In vivo profiling for oral candidiasis drug target discovery

Period of Performance: 08/01/2009 - 07/31/2010


Phase 2 SBIR

Recipient Firm

Klein Assoc., Inc.
DUBLIN, OH 43016
Principal Investigator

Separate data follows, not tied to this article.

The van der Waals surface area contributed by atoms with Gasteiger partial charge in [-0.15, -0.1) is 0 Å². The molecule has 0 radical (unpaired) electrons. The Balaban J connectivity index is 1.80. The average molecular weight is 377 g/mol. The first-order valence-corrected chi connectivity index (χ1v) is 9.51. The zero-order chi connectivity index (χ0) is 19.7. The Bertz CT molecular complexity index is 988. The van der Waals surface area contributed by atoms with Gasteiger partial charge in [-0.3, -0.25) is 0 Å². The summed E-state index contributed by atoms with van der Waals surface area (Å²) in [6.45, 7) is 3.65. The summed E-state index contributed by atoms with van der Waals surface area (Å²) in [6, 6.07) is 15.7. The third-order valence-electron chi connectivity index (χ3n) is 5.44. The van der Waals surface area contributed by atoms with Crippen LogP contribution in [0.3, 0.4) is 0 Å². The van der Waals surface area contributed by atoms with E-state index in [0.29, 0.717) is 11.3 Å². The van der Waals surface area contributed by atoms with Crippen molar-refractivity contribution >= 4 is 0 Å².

DESCRIPTION (provided by applicant): Candida albicans is the most frequently isolated fungal pathogen of humans and represents an important public health problem. However, antifungal treatments are hampered by emerging resistance, toxicity concerns, lack of fungicidal activity, and narrow spectrum of action. Thus, there is a critical need for new antifungal drug targets, and new antifungal drug strategies. An important step in the identification of new targets for antifungal drug discovery is the use of in vivo genome profiling using appropriate diseased samples to identify fungal-specific genes which are required for infection. The Phase I application successfully utilized emerging technologies to identify C. albicans genes induced during murine oral candidiasis. Specifically, we identified a subset of: (i) in vivo expressed genes;(ii) infection and colonization-associated genes, and (iii) novel and fungal-specific genes that will likely play a role in the transition from comced targets identified during the Phase I research are required for oral infection. Specific C. albicans knockout strains will be generated and assessed for their ability to cause disease during oral candidiasis. Specific Aim 2 will demonstrate that oligonucleotides can function as antifungal agents against Candida species in vitro. Oligonucleotides will be designed against pre-existing antifungal drug targets and against infection- required targets identified in Specific Aim 1. The oligonucleotides will be preferentially designed against domains within the gene open reading frame that are conserved amongst pathogenic fungi. The antifungal capability of the oligonucleotides will be assessed specifically at the mRNA level, and analyzed for the corresponding alterations in growth, viability, or specific phenotype trait. Specific Aim 3 will demonstrate that the oligonucleotides can be used alone, and in combination with known antifungal agents, to treat murine oral candidiasis. The rese Mucosal candidiasis is the mostcommon type of Candida infection and occurs frequently in immunocompromised patients, and patients with an altered bacterial flora. Despite the large number of at risk patients, antifungal treatment is hampered by toxic side effects and emerging antifungal resistant Candida strains and species.